Clean technology venture investment reached record heights in 2008 despite the economic downturn. Figures published in the USA show global investment in this area was €6.3 billion.
According to clean technology investment company CleanTech, even with the impact of the credit crisis and the onset of growing recession, clean technology venture investment reached $8.4 billion (€6.3 billion) globally in 2008. This is a significant increase on the previous year, with the total investment growing by 38% from $6.1 billion (€4.7 billion).
Sectors attracting the most investment were solar, biofuels, transport and wind. Overall, solar technologies accounted for 40% of total clean technology investment in 2008. Biofuels were next, representing 11%. In terms of specific technologies, there were significant investments in thin-film solar, concentrated solar-thermal and solar provider companies. In addition, next generation biofuel gathered serious support, with heavy investment in first-generation ethanol and synthetic biology companies.
Within Europe and Israel, clean technology venture investment totalled €1.4 billion, up 43% from 2007 and 21% of the global total. The traditionally strong energy-generation sector increased its share of total investment to 71%. Solar technologies were the strongest performers in Europe and Israel, attracting €454 million in investments. Energy efficiency received a total of €106 million, or 8%, of the total invested.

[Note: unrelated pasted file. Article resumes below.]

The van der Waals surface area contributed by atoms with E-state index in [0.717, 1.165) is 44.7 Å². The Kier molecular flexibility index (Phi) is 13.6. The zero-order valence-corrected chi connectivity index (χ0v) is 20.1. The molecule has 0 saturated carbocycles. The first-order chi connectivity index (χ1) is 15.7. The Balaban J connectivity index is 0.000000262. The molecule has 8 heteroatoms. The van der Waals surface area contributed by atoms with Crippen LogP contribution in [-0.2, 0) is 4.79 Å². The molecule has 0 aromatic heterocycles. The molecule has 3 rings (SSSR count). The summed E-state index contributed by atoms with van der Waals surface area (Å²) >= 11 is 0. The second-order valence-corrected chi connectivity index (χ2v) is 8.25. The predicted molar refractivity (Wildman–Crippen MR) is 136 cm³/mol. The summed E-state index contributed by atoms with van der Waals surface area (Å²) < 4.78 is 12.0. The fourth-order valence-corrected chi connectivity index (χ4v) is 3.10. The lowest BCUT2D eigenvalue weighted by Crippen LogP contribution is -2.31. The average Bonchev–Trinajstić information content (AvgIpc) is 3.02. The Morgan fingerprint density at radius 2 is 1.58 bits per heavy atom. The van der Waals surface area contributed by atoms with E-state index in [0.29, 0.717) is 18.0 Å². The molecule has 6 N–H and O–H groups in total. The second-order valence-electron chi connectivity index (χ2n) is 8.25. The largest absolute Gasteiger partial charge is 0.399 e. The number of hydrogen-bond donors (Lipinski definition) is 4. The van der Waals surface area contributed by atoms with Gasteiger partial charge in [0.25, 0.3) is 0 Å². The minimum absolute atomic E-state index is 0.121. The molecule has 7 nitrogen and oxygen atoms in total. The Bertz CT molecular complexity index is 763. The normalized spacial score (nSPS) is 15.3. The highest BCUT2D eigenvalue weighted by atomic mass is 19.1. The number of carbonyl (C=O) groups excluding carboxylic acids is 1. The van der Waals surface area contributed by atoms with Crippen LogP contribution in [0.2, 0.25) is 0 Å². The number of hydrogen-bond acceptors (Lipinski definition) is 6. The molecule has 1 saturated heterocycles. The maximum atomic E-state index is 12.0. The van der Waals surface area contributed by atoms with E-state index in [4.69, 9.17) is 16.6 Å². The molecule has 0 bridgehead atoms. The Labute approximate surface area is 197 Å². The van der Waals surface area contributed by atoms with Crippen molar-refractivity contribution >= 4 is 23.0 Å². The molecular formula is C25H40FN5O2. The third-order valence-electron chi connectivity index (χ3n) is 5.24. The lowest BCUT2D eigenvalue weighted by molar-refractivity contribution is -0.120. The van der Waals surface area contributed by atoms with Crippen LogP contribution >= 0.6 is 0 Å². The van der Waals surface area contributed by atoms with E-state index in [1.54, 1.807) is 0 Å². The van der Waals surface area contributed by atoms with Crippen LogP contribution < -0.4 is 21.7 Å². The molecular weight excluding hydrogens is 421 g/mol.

Germany had the most growth in clean technology investment, attracting €295 million, an increase of 217% on 2007. In doing so, it overtook the UK as the European country receiving the most venture capital in 2008. This was helped by the fact that the Europe’s largest solar deal of 2008 involved a €103 million investment in Berlin-based solar thin-film manufacturer Sulfurcell Solartechnik.
CleanTech predicts global focus should shift to energy efficiency as the next job-creation and economic engine. It believes energy efficiency will be a common denominator between investments in generating green jobs and renewed clean infrastructure in 2009.
CleanTech Group: http://www.cleantech.com/
A September 2008 International Labour Organisation (ILO) study forecasts that reducing climate change should lead to the creation of millions of jobs worldwide. Specifically, the development of alternative energy should create more than 20 million jobs globally. Equally, investment in improved energy efficiency in buildings could generate an additional 2 million to 3.5 million green jobs in Europe and the USA.
‘Green Jobs: Towards Decent Work in a Sustainable, Low-Carbon World’ (ILO report): http://www.ilo.org/global/What_we_do/Publications/Newreleases/lang--en/docName--WCMS_098503/index.htm